In Yamamoto’s place, Abe installed as director-general Ichiro Komatsu, a former diplomat who was willing to step back and let the Cabinet interpret the constitution to its own ends. Shortly after taking office, Komatsu stated his willingness to follow Abe’s lead in no uncertain terms. “In the end,” Komatsu stated, “the Cabinet makes the decision [about constitutional interpretations].” He continued, “It is not correct for the Cabinet Legislation Bureau unilaterally to decide ‘left’ when the Cabinet is thinking ‘right.’” Komatsu thus turned the Cabinet Legislation Bureau into a tool of the Abe regime. And Abe took this to heart. On February 13, 2014, Abe told a Lower House Budget Committee that he is the “ultimate arbiter” of affairs concerning the constitutional interpretation.

Thus began the current push for a new constitutional interpretation of Article 9. Abe then used his advisory panel on security affairs – a private panel established during his first premiership in 2007 – to provide the intellectual justification.

The panel report, submitted to the prime minister on May 15, 2014, did exactly what Abe had hoped. It proposed to reinterpret Article 9’s renunciation of the “use of force as a means of settling international disputes.” The panel believes the phrase “international disputes” should be construed to mean “disputes directly involving Japan.” This would allow Japan greater freedom to participate in collective security missions.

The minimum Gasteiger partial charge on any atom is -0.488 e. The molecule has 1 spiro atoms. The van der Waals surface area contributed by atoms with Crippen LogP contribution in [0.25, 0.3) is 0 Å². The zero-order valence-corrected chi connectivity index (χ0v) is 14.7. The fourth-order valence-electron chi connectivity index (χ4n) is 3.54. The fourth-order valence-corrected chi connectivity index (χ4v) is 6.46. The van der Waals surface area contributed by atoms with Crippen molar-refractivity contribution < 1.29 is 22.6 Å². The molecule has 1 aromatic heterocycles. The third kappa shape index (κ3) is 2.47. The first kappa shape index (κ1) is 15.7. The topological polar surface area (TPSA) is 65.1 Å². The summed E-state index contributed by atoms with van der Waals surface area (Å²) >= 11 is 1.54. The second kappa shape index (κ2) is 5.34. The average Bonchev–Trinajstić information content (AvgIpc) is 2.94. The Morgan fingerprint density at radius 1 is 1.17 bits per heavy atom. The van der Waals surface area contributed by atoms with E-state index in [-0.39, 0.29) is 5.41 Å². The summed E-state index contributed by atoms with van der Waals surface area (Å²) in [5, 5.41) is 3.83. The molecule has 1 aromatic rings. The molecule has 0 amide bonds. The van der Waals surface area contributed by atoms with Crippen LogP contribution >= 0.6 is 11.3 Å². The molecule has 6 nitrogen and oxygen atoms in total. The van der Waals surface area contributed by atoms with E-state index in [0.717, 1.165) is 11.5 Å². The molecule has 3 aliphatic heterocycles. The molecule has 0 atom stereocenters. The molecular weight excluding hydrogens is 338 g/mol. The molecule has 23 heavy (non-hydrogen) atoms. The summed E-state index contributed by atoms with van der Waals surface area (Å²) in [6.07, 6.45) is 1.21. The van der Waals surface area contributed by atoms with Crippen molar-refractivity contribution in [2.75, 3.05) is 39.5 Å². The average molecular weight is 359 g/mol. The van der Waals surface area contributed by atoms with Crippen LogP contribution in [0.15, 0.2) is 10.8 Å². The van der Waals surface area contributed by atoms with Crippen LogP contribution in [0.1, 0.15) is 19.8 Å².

In an effort to place restrictions on Japan’s use of force, however, it proposed six conditions that must be met before exercising collective self-defense. Three of them are conditional: (1) a close ally of Japan is under attack; (2) if ignored the situation would represent a grave threat to Japanese security; and (3) Japan receives a request to counterattack from the country under attack. The other three conditions are procedural: (1) the prime minister must decide to use force; (2) the Diet must approve the decision; and (3) the government must obtain permission from a third country to pass through their territory.

Since mid-May, Abe has been trying to enact a Cabinet decision to ensure that Japan’s new security role would be reflected in the new “Guidelines for US-Japan Security Cooperation,” which are set to be reviewed by the end of the year.

Recalcitrant Coalition Partner

It is looking increasingly unlikely that the current bid for an expanded security role will be successful. The Abe regime did use the upcoming Cabinet reshuffle to pressure liberals within the LDP (in particular, the Kishida faction) to tow the party line. But Abe has been unable to tame coalition partner New Komeito.

Instead, much to the chagrin of the liberals in the LDP, New Komeito has led the vanguard of opposition. Since May 20, the LDP and New Komeito have held talks to try to come to an agreement on collective self-defense. The discussions have focused on 16 different scenarios in which the right of collective self-defense could be invoked. But New Komeito’s willingness to come to an agreement has always been hampered by its own power base, the Nichiren Buddhist organization Soka Gakkai, which remains staunchly opposed to collective self-defense.

New Komeito has continued to stall, hoping that no agreement would be forthcoming before the special Diet session in the fall. These stall tactics look likely win the day. On June 10, LDP Vice-President Komura hinted at the impasse in negotiations, telling Abe that the discussions “have not progressed as we had hoped.” And time is running out to introduce any new bills to the Diet: the current Diet session closes on June 22.